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26 of 28 people found the following review helpful By J. Pietersen on May 14, 2008
Format: Paperback
If all physicists had the grasp of philosophy, biology, human prehistory, religion and new age bunkum that this writer has the world would have been a better place. Having read Richard Dawkins, Daniel Dennett, Paul Kurtz, Sam Harris, Matt Ridley, Steven Weinberg, Jared Diamond, Peter Watson, Frederick Streng, Peter J Gould, Joseph Campbell, Ninian Smart, Michael Shermer, Stephen Hawking, Simon Blackburn, Philip Kitcher, Charles Freeman, Karen Armstrong, Hector Avalos, Robert M Price and many others, Taner Edis stands apart with this single volume that introduces the reader to just about all the important topics that these writers have explored.

The book (dare I call it a landmark publication?) leads the reader effortlessly through all the important topics related to nonbelief. The style is clear and convincing, the scope expansive and the author self-assured and well informed. His insights are wider than most of his peers and his exposition of the subject convincing. Unlike Dawkins he never snaps at religion, unlike Harris he doesn't stop short at vague mysticism, and unlike anyone else I've read his understanding of the central issues seems unmatched. And he adds just that touch of sarcasm where opportune, Heisenberg's uncertainty principle's "oracular" reputation outside physical science being a juicy example. I also appreciated his unapologetic naming of the phenomenon under discussion as nonbelief rather than atheism, agnosticism or "bright-ism".

And he puts his finger on the pulse when he laments science and skepticism's standing in society amid the pseudosciences, new age bunkum and other intellectual hallucinations.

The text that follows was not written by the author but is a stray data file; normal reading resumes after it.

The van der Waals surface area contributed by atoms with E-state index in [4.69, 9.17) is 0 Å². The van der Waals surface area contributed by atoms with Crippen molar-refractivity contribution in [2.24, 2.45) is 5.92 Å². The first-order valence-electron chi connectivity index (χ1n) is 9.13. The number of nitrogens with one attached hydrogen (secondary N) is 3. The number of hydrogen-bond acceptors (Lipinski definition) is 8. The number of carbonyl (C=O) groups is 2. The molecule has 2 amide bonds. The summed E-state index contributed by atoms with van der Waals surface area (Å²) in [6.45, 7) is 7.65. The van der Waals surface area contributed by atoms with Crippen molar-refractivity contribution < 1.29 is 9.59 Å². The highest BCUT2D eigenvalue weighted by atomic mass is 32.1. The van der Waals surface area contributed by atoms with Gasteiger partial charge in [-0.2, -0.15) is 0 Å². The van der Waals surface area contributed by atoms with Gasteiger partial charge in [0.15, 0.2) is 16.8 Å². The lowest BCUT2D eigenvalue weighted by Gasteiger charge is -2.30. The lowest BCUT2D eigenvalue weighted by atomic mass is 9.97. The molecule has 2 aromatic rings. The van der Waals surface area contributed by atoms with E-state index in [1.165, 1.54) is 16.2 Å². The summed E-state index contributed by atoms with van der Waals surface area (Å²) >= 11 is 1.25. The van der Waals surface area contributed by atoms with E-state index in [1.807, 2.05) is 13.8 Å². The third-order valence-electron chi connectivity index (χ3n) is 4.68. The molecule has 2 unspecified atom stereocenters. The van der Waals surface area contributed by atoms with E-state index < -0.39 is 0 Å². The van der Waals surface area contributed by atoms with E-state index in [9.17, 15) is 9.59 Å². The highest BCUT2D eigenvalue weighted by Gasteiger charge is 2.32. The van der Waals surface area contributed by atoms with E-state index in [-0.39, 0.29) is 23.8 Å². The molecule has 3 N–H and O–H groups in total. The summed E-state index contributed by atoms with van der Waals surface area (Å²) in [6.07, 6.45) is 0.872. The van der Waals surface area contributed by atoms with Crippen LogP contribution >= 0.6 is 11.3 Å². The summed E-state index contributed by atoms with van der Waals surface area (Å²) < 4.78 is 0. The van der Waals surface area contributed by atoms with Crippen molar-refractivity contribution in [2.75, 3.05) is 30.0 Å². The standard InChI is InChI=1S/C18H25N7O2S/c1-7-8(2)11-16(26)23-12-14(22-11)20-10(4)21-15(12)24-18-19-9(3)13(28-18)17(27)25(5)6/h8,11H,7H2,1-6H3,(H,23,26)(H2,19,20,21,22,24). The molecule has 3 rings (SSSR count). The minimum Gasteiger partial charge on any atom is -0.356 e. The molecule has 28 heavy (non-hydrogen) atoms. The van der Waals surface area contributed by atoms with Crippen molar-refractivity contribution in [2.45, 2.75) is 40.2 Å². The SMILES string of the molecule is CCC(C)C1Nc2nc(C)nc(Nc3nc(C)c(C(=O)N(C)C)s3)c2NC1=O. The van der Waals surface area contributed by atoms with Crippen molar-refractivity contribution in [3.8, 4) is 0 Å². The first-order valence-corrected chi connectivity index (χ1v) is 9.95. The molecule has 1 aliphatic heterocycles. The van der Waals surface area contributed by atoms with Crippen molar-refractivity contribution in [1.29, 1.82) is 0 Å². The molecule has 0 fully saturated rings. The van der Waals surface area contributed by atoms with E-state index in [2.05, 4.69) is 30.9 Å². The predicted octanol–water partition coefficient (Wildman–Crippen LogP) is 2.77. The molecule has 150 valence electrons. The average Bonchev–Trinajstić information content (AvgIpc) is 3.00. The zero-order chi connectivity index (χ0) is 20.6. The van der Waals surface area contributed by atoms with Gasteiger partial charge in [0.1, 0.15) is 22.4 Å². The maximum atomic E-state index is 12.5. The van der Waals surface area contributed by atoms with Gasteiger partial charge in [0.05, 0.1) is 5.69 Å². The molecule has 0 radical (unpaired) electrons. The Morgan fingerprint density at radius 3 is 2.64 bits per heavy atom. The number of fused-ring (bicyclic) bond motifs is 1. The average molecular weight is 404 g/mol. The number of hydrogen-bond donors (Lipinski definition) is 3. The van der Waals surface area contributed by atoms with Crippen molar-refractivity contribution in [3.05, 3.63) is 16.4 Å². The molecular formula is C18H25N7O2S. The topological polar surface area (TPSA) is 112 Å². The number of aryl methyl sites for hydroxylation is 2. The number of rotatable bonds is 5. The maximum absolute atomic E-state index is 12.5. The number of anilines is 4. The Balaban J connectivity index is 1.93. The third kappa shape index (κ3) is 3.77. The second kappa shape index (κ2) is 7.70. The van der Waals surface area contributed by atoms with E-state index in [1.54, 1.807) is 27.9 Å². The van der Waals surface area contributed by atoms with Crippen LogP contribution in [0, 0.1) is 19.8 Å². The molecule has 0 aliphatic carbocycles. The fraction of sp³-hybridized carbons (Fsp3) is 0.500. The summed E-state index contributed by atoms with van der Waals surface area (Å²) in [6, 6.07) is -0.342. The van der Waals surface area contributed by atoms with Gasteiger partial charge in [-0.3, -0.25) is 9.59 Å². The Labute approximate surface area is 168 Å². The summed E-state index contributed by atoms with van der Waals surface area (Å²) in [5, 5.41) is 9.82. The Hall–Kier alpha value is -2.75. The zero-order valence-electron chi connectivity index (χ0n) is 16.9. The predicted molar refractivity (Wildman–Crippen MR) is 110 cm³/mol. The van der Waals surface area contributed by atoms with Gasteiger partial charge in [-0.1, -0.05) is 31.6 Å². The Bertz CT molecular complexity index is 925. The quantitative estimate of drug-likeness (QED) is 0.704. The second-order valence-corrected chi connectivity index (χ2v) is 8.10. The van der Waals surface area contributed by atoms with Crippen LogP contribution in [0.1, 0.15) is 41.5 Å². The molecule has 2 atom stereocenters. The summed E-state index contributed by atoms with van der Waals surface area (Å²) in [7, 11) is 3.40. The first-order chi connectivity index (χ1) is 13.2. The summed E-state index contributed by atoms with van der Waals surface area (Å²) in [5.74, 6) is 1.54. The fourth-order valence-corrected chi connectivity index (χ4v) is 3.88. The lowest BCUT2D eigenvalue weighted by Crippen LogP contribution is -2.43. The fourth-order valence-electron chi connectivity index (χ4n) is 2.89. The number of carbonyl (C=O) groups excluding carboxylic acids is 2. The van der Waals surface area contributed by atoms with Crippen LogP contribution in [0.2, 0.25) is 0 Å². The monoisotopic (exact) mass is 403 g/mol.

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5 of 5 people found the following review helpful By El Cid on May 23, 2009
Format: Paperback
This book presents a very comprehensive and fair-minded accessment of how science and religion differ in shaping human thoughts about life and the nature of our universe. Additionally and of equal importance, it offers an extensive description of the socio-political implications that these differences hold for a society such as ours in the USA. While it is written in language for an intellectually astute audience, I recommend this book for skeptics and believers alike. It will open a few eyes and a few minds.
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Format: Paperback
Scientists have raised religious questions since the discipline's earliest development. Today many scientists are also nonbelievers - but can scientific inquiry and religious belief coexist? Science and Nonbelief is an overview detailing the history and theories of this relationship, examining scientific and spiritual developments alike. Any collection strong in science, philosophy or religion will find Science and Nonbelief a satisfying blend of inquiry and analysis.